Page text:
Why China Is Suddenly So Interested In The Arctic
TROMSO — Officials in China, now the second-largest economy in the world and a major global emitter of greenhouse gasses, now acknowledge that the country is important in the fight against global warming. It and many other Asian nations such as Singapore are also voicing greater concern about environmental changes in the Arctic region, changes they say are beginning to have a major impact back in their own countries.
A group of Chinese officials and scientists visited the Norwegian city of Tromso last month for the Arctic Frontiers conference, where 1,400 government officials, scholars and activists from 30 Arctic and non-Arctic countries gathered to discuss climate change and energy matters related to the Arctic.
Norway's Foreign Affairs Minister Borge Brende says China's growing economic affairs and scientific community will demand that the country become increasingly involved in issues related to the Arctic.
In fact, in 2013 China was granted permanent observer status to the Arctic Council, an intergovernmental forum for addressing the region's issues. India, Italy, Japan, South Korea and Singapore won similar recognition. The Arctic Council was founded about 20 years ago by eight nations with territory in the Arctic: Canada, Denmark, Finland, Iceland, Norway, Russia, Sweden and the United States.
Asian countries are now becoming more involved primarily because of issues related to climate change, shipping and natural resources, says Ian Storey, an expert at Singapore's Institute of Southeast Asian Studies. These countries, especially China, will also play an important role in exploiting the region's resources, he says.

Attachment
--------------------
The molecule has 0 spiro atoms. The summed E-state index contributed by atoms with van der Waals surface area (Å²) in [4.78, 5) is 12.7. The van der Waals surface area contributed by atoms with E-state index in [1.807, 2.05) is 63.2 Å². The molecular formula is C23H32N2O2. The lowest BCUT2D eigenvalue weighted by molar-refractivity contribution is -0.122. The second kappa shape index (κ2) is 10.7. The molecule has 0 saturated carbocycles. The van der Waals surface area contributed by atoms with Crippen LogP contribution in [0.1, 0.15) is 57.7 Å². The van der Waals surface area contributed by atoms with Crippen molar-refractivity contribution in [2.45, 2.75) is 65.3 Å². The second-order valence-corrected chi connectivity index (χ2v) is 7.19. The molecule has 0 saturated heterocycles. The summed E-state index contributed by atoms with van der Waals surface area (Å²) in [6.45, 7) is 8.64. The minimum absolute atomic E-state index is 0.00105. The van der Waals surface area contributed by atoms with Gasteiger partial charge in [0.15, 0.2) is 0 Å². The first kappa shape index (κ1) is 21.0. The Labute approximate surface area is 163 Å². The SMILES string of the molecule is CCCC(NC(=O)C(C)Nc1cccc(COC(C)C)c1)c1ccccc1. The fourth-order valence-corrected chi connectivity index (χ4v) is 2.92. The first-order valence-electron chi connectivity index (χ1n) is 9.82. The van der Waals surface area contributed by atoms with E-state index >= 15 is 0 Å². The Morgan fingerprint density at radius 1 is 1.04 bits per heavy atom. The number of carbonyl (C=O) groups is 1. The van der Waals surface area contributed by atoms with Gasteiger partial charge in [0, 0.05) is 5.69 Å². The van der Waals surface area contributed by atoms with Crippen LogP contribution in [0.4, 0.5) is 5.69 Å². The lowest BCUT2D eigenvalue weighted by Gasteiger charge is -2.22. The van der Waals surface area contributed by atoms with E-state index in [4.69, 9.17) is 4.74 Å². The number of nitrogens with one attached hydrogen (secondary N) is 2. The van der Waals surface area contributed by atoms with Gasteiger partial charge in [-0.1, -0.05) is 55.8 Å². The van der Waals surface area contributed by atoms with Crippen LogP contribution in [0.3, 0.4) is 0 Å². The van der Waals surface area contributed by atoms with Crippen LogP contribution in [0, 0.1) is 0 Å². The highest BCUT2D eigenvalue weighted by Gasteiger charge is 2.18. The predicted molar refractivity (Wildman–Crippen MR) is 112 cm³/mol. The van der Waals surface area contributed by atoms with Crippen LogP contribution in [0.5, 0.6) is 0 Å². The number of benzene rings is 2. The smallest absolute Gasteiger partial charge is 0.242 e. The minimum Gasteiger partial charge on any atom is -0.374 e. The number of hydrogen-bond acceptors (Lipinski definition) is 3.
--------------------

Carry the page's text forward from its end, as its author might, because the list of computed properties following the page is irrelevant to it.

A Singapore government official Sam Tan Chin Siong says that his country is facing threats related to rising sea levels caused by melting Arctic ice. Between 3.5% and 4.1% of the region's ice melted every 10 years from 1979 to 2012, according to a report from the Intergovernmental Panel on Climate Change, a United Nations body.
Seven thousand kilometers away from the Arctic, Singapore has celebrated its 50th National Day on land, Tan says, but No. 100 might see it under water.
Another reason Asian countries are paying more attention to the Arctic is because more shipping lanes could open as ice disappears. One of these paths is the Northern Sea Route, which runs from the Atlantic Ocean, past Norway and Russia, and then into the Pacific.
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Russian nuclear icebreaker Yamal on the Northern Sea Route —Photo: de:Benutzer:Wofratz
Six ships sailed through the route from Europe in 2010, and more came in following years. This Arctic route is shorter than the traditional one through Egypt's Suez Canal and the Strait of Malacca. The northern path could trim travel time from East Asia to Europe by 3% to 50%, and a voyage from China could be 40% shorter.
If an Arctic route could be used regularly, Chinese ships would use it more, says Zhang Pei, an expert from Shanghai Institutes for International Studies.
In 2013, the Yongsheng, a ship from China Ocean Shipping Co., traveled from Taicang, in the eastern province of Jiangsu, to the port of Rotterdam, in the Netherlands, via the Northern Sea Route. The vessel reached the major European port in 18 days, nine fewer than a trip using the Suez-Malacca path takes.
But Storey says that the northern passage is still unreliable, and not yet ready to challenge the Suez-Malacca option.
The Arctic region has oil reserves of more than 90 billion barrels, about 13% of the global total, according to a 2008 report from the U.S. Geological Survey. There are also 47 trillion cubic meters of natural gas reserves, 30% of the world total.
Chinese companies are already interested. In 2013, China National Petroleum Corp. (CNPC) agreed to buy one-fifth of the Yamal liquefied natural gas project in the Arctic from the Russian oil company Novatek Inc. No amount was announced.
Getting at Arctic oil and gas will be difficult and expensive, Zhang says, and cash-rich Chinese oil companies could be big players in the field. He warns, however, that they have no advantages in technology and personnel.
Russia, the United States and Norway have started researching technologies to exploit oil and gas in the region. Sun Xiansheng, a research institute expert, says Chinese companies will learn from foreign experience and are confident they will play a role in Arctic oil exploration.